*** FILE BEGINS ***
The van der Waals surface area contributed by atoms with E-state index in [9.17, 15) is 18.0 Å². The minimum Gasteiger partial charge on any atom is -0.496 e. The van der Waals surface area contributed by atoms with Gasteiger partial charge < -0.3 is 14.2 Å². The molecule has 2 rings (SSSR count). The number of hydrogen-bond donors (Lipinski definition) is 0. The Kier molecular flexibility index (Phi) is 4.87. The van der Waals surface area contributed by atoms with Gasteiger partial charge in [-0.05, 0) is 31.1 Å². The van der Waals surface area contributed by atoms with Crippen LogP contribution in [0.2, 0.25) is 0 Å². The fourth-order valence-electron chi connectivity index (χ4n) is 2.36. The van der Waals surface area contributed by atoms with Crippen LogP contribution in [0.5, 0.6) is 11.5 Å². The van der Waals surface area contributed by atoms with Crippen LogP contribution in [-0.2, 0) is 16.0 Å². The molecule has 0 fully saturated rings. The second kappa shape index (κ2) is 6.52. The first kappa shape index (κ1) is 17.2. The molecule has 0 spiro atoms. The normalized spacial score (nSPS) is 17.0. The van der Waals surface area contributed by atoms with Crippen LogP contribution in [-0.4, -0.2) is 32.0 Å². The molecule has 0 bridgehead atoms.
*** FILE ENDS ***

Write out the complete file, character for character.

The van der Waals surface area contributed by atoms with E-state index in [9.17, 15) is 18.0 Å². The minimum Gasteiger partial charge on any atom is -0.496 e. The van der Waals surface area contributed by atoms with Gasteiger partial charge < -0.3 is 14.2 Å². The molecule has 2 rings (SSSR count). The number of hydrogen-bond donors (Lipinski definition) is 0. The Kier molecular flexibility index (Phi) is 4.87. The van der Waals surface area contributed by atoms with Gasteiger partial charge in [-0.05, 0) is 31.1 Å². The van der Waals surface area contributed by atoms with Crippen LogP contribution in [0.2, 0.25) is 0 Å². The fourth-order valence-electron chi connectivity index (χ4n) is 2.36. The van der Waals surface area contributed by atoms with Crippen LogP contribution in [0.5, 0.6) is 11.5 Å². The van der Waals surface area contributed by atoms with Crippen LogP contribution in [-0.2, 0) is 16.0 Å². The molecule has 0 fully saturated rings. The second kappa shape index (κ2) is 6.52. The first kappa shape index (κ1) is 17.2. The molecule has 0 spiro atoms. The normalized spacial score (nSPS) is 17.0. The van der Waals surface area contributed by atoms with Crippen LogP contribution in [-0.4, -0.2) is 32.0 Å². The molecule has 0 bridgehead atoms.